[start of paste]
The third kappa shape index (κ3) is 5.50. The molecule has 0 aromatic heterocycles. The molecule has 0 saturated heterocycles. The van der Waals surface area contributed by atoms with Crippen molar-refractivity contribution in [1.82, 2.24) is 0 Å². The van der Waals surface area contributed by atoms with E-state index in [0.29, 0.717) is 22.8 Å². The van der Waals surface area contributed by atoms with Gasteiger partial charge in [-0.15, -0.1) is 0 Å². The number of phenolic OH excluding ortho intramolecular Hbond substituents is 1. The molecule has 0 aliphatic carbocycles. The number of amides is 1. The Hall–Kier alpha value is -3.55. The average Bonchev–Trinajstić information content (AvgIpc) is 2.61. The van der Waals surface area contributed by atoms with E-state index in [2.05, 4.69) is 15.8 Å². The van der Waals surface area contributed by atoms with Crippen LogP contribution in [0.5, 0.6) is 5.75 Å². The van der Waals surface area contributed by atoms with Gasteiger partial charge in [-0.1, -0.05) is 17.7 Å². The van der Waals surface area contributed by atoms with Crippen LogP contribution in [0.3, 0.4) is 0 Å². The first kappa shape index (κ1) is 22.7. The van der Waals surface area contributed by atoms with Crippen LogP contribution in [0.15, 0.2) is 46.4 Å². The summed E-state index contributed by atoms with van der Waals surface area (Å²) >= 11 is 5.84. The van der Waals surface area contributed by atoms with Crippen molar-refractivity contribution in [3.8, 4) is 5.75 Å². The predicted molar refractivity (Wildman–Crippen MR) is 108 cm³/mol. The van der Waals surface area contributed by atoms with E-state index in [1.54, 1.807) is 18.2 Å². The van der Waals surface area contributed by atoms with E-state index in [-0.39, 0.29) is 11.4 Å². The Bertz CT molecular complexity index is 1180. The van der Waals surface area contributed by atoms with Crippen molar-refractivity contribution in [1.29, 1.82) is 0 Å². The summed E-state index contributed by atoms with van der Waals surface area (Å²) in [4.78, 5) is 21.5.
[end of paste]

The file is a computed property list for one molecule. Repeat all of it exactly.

The third kappa shape index (κ3) is 5.50. The molecule has 0 aromatic heterocycles. The molecule has 0 saturated heterocycles. The van der Waals surface area contributed by atoms with Crippen molar-refractivity contribution in [1.82, 2.24) is 0 Å². The van der Waals surface area contributed by atoms with E-state index in [0.29, 0.717) is 22.8 Å². The van der Waals surface area contributed by atoms with Gasteiger partial charge in [-0.15, -0.1) is 0 Å². The number of phenolic OH excluding ortho intramolecular Hbond substituents is 1. The molecule has 0 aliphatic carbocycles. The number of amides is 1. The Hall–Kier alpha value is -3.55. The average Bonchev–Trinajstić information content (AvgIpc) is 2.61. The van der Waals surface area contributed by atoms with E-state index in [2.05, 4.69) is 15.8 Å². The van der Waals surface area contributed by atoms with Crippen LogP contribution in [0.5, 0.6) is 5.75 Å². The van der Waals surface area contributed by atoms with Gasteiger partial charge in [-0.1, -0.05) is 17.7 Å². The van der Waals surface area contributed by atoms with Crippen LogP contribution in [0.3, 0.4) is 0 Å². The first kappa shape index (κ1) is 22.7. The van der Waals surface area contributed by atoms with Crippen LogP contribution in [0.15, 0.2) is 46.4 Å². The summed E-state index contributed by atoms with van der Waals surface area (Å²) >= 11 is 5.84. The van der Waals surface area contributed by atoms with Crippen molar-refractivity contribution in [3.8, 4) is 5.75 Å². The predicted molar refractivity (Wildman–Crippen MR) is 108 cm³/mol. The van der Waals surface area contributed by atoms with E-state index in [1.54, 1.807) is 18.2 Å². The van der Waals surface area contributed by atoms with E-state index in [-0.39, 0.29) is 11.4 Å². The Bertz CT molecular complexity index is 1180. The van der Waals surface area contributed by atoms with Crippen molar-refractivity contribution in [1.29, 1.82) is 0 Å². The summed E-state index contributed by atoms with van der Waals surface area (Å²) in [4.78, 5) is 21.5.